In his reaction to Jauernig's essay, Garber rightly notes that many of the texts we now associate with Leibniz -- including the correspondence with Arnauld, with de Volder and with Des Bosses, and the Discours -- were not published during Kant's lifetime, and that Kant was influenced by the standard stories in the late eighteenth century regarding the principal views of Leibniz and his followers (stories that did not always differentiate between the founder of the movement and his comrades). Garber also convincingly argues that the difficulty in assessing Kant's criticisms of Leibniz's understanding of space can be traced in part to the complexity of Leibniz's conception of how space relates to monads. Although Jauernig is surely right that Leibniz did not think of monads as bearing spatial relations or spatial predicates, he did contend that no monad is entirely "separated" from every body; although Leibniz did not think of monads as extended, he did contend that monads have a "relation" to extension. The idea of this "relation" must be connected to Leibniz's view that bodies bear spatial relations and predicates, and that monads are not parts of bodies, but are somehow their "foundation." In the least, then, Garber indicates that there is more to be said on this perplexing topic -- Kant was probably too quick in contending that Leibniz's views on space could be accurately characterized in a nutshell. Putnam once said that any philosophy that can be put in a nutshell, belongs in one -- luckily for Leibniz, his cannot, and does not.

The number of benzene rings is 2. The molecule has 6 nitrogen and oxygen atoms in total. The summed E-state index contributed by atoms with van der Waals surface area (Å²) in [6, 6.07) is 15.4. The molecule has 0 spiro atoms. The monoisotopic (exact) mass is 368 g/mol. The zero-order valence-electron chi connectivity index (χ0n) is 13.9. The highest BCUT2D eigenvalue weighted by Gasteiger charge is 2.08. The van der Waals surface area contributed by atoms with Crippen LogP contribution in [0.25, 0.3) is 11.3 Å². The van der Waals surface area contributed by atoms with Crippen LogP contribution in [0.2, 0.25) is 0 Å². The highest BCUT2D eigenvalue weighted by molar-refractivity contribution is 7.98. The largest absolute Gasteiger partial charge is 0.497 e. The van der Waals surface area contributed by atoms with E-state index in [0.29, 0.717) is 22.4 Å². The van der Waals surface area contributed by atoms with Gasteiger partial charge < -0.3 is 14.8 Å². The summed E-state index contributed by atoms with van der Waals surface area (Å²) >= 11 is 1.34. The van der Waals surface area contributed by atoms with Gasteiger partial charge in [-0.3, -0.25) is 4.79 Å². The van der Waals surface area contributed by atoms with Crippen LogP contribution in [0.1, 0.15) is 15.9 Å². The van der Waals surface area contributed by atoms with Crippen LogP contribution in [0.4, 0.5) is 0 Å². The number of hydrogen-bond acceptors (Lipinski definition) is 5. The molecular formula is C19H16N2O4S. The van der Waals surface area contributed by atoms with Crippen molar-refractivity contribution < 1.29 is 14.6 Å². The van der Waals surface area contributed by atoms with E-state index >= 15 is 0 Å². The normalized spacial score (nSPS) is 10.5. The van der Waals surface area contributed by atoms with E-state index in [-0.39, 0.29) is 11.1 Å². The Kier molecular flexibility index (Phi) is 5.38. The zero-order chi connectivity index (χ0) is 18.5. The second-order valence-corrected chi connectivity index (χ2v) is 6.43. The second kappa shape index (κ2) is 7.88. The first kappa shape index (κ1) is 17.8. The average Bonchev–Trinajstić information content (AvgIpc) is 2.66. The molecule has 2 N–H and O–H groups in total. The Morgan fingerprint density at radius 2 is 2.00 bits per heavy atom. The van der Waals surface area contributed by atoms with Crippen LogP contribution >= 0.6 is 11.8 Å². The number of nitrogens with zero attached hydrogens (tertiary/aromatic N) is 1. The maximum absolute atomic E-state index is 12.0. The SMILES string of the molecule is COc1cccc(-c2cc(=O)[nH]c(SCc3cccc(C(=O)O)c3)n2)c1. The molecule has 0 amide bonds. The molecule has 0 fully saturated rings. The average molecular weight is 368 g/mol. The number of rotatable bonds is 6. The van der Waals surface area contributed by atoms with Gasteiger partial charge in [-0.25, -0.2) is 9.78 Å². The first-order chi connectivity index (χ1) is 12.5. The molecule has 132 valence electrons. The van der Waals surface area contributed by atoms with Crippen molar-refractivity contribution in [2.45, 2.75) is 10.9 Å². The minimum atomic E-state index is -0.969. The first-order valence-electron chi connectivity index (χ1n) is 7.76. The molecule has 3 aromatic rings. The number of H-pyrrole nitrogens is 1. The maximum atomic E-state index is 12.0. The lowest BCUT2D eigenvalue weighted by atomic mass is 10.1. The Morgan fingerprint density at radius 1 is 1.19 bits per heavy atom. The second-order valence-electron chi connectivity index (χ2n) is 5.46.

Kant and Locke. Guyer approaches the question of how Kant's understanding of the limits to human knowledge compares with Locke's understanding of those limits in a creative and helpful way, focusing much of his attention on the issue of empirical knowledge. If we leave aside Kant's transcendental idealism, which of course raises many puzzles of its own, and focus on Kant's conception of empirical knowledge, we find a rather clean break with Locke's conception of the fundamental limits to empirical knowledge. From Locke's point of view, the basic capacities of the human sensory organs give rise to some clear limits on the knowledge that we can obtain of bodies that are far away or microscopic. Since for Locke there is no clear way of extending our sensory capacities, there is no clear way of transcending these limits to empirical knowledge. Hence we face what Locke calls a huge abyss of ignorance. Guyer then argues that despite Kant's idealism at what we might call the meta-level, he envisions no such limits to empirical knowledge. Of course, even if human inquiry extends indefinitely into the future, at any given moment within our history, we will have obtained some finite amount of information about nature, remaining ignorant about the rest of it; but Kant thinks that at no point in our history is there any fundamental limit to the empirical knowledge that we can in principle obtain. Despite the obvious limits to our sensory capacities, we can make reasonable inferences regarding microscopic entities (Guyer cites in this connection the famous passage regarding "magnetic matter" in the first Critique -- A226/B273). Guyer finds this aspect of Kant's thinking attractive, as would many contemporary philosophers. His essay highlights a respect in which philosophers of science with little interest in transcendental idealism may wish to reevaluate Kant.